Monday, February 05, 2007

T-Shirt #2.1

JK somewhere in CA -

Getting by with Less (Minus) Having More Time for What Really Counts (The New Plus)

It began six years ago. I was making great money for a 22 year old but I hated my job. I had the things many would consider important in life. I had a new car and a 4x4 toy for tearing up the woods. I had plenty of disposable income. I traveled and spent money like there was no tomorrow.

Then I read a book called Culture Jam. This book changed the way I felt about life. I quit my job and got a room above a bar for the summer at the beach. I worked only enough to barely pay my bills. I surfed and mountain biked and hung out with my friends. I only lived 1 mile from the beach yet in the beginning of the summer still drove there. I began to realize the insanity of this. I fixed up a junk bike and bought a surfboard rack for it. This is when I began to see the Bicycle as more then just an object for recreation.

The key vehicle for my childhood mobility took on a new meaning. I began to ride more. I went from driving 20,000 miles a year to about 5,000. I sold my 4x4 and my only car began to sit more and more. When I moved back from the beach I continued this positive inertia to find new ways I could substitute car use with the Bicycle. It became a challenge to see just how much I could accomplish.

In May of 2002 my girlfriend and I found out we were going to have a baby. He was not planned yet turned out to be the best surprise of my life. With the new values I had in my life I really wanted one of us to stay home with my son. My wife worked a job she attended college for and had great benefits. I was only spinning pizza at a local shop so the choice was an easy one. I would be a stay at home dad. This turned out to be the most life altering experience ever.

As soon as he could hold his head up I got him a trailer to tow behind my bike. He loved it. He would just stare out of the side window and watch the world go by. We traveled everywhere by bike and people were surprised if we showed up by car.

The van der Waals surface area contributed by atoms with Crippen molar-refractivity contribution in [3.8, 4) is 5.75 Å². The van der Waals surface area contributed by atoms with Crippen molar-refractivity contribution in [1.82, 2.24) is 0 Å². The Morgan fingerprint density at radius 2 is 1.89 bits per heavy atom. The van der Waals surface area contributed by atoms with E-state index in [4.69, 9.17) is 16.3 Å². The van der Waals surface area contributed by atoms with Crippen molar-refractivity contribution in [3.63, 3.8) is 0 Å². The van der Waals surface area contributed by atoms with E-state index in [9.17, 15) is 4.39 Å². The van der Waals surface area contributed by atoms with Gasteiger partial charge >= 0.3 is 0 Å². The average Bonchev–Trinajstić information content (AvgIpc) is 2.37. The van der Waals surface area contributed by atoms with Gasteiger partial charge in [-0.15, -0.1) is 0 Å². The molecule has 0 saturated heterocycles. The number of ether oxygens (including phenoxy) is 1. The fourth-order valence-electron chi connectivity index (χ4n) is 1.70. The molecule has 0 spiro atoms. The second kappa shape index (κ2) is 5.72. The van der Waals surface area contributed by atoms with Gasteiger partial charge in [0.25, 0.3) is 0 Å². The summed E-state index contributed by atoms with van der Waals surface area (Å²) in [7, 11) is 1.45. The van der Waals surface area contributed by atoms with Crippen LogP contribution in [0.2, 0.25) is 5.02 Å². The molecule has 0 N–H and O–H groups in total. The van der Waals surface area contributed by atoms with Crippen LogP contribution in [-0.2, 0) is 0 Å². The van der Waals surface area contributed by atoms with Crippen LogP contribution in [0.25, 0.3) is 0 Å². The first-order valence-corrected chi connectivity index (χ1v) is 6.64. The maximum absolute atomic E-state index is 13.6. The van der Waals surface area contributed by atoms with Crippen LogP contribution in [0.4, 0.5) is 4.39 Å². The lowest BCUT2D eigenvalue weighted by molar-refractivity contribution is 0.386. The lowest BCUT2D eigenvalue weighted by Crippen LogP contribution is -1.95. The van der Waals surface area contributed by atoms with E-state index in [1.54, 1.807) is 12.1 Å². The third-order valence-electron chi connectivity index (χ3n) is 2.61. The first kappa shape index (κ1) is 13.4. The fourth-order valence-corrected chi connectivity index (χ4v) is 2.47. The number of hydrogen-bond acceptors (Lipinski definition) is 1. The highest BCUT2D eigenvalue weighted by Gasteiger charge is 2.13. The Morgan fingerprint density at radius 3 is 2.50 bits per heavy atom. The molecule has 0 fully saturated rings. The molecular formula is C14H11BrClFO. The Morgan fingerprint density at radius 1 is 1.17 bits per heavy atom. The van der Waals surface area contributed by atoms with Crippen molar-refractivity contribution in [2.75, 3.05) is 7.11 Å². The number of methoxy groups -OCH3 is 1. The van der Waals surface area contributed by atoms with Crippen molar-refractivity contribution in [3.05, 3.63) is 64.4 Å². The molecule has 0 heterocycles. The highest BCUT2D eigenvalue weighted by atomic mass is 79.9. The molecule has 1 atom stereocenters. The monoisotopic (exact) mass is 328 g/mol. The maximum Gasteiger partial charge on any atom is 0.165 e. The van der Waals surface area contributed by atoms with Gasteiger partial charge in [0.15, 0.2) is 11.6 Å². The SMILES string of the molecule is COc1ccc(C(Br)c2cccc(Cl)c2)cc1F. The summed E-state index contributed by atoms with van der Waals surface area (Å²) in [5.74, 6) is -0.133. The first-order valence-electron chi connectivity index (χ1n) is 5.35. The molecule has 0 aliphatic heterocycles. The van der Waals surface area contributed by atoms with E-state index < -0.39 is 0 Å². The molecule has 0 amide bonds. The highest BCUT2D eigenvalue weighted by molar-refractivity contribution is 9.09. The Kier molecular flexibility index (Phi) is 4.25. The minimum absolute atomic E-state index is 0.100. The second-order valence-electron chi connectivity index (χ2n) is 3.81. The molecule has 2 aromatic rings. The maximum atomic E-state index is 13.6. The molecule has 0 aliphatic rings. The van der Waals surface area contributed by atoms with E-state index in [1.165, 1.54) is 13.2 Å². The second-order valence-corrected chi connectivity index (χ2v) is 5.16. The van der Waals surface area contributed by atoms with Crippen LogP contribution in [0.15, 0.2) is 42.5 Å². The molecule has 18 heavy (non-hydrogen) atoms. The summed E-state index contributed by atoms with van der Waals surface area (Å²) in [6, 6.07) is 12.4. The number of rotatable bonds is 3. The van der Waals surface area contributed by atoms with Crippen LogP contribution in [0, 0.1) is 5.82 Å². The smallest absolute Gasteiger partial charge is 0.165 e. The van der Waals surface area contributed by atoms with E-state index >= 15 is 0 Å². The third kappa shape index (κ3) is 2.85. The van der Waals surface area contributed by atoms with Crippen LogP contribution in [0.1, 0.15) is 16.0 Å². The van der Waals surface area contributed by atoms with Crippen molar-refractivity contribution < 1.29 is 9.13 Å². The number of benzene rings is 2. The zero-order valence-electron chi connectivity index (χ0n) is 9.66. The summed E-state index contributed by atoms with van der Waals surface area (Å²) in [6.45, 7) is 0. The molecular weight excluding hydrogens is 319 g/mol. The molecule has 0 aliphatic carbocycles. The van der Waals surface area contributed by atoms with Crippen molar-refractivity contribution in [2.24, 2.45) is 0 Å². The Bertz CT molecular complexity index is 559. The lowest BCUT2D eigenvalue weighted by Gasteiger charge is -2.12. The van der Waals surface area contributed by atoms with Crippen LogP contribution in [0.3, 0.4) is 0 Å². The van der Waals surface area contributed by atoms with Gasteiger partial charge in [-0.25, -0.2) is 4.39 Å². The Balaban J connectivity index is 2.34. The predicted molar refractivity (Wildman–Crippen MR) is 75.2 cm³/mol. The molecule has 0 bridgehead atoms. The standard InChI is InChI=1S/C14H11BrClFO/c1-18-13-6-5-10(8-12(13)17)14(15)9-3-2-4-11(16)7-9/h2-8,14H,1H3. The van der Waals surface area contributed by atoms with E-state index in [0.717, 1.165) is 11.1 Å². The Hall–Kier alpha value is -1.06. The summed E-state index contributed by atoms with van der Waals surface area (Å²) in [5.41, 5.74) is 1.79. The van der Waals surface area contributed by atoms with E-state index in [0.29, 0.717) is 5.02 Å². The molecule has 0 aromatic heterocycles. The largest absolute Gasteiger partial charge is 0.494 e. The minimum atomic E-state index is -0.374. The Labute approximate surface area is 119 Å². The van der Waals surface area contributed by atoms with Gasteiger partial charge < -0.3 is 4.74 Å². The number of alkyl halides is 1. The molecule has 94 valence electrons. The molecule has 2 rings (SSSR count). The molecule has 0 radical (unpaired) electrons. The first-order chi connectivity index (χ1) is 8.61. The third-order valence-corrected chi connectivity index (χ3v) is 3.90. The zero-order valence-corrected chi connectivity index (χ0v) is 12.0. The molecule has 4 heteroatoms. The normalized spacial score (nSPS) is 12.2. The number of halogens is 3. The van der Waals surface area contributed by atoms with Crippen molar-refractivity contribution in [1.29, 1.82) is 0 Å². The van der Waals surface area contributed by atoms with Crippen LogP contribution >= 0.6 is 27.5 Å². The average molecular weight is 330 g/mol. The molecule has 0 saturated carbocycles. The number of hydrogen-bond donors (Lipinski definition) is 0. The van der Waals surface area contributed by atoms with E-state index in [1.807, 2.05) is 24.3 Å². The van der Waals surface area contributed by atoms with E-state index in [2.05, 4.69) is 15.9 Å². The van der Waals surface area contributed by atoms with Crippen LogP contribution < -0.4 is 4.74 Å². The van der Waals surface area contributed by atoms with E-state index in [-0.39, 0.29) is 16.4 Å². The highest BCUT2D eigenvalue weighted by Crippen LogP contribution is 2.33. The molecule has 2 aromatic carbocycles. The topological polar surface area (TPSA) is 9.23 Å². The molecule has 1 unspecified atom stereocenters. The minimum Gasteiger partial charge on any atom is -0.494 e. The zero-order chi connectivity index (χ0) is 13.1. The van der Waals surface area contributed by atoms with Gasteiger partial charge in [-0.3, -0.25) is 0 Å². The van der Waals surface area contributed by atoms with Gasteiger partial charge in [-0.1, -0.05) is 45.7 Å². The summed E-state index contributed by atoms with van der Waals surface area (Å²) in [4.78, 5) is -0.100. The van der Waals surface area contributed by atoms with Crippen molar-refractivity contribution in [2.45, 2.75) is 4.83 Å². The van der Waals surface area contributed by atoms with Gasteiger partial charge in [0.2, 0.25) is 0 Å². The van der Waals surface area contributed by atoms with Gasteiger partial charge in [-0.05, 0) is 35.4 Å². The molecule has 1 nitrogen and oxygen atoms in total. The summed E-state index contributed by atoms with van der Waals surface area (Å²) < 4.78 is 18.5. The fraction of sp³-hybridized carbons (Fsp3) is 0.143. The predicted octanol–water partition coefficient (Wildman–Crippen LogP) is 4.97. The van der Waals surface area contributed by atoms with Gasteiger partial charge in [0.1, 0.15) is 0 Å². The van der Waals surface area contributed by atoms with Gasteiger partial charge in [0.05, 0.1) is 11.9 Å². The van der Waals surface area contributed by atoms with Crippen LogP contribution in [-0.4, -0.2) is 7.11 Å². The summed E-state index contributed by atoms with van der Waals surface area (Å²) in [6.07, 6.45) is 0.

In March of 2005 I got rid of my car. It seemed pointless to pay insurance on something that just sat there. We used the money this freed up to pay down our dept and for more time together. I shop at thrift stores and try to never pay full price for anything. I break out the sewing kit to mend clothes. The less we spend the more time we have together. I have worked occasionally full time but for the most part I stay at home with my son.

A few months ago I purchased a used mini van. The idea of facing another winter without a car and being home stuck indoors with a 3 ½ year old clouded my judgment. It gets driven very little and I look forward to becoming a car-lite family again in the spring. The frugality of my life these days allows our family many freedoms I feel sorry others don’t enjoy.

I say “don’t” instead of can’t because the changes we have made are within reach for most. Our friends have been influenced by our decisions and this way of thinking is very contagious. Decades from now when the Voluntary Simplicity Revolution is analyzed, Minus being the New Plus will definitely have it’s mention. Am I naive? I hope for the future I am not.

“One must become the change they envision” Gandhi


Jeff Moser said...

Great essay! Every bit is true what he's saying. Getting rid of stuff and slowing down to enjoy life is where it's at! A lot of careful thought goes into my purchases these days. Do I really need it? Can I rent it instead? Can I recycle it? Does the neighbor have one I can borrow? I still have a ways to go, but I'm enjoying my journey towards simplicity. I'll look for Culture Jam at the library...

Curtis said...

Great to hear the story behind the -.

Incidentally, if you're not already familiar (and you certainly may be), you might want to check out a book by Andy Singer and Randy Ghent called CARToons. A friend in Australia sent a copy to me and I've been evangelizing it just a wee bit, especially among cyclists and peds. It's published by an organization called CarBusters, and much of Mr. Singer's work is available online.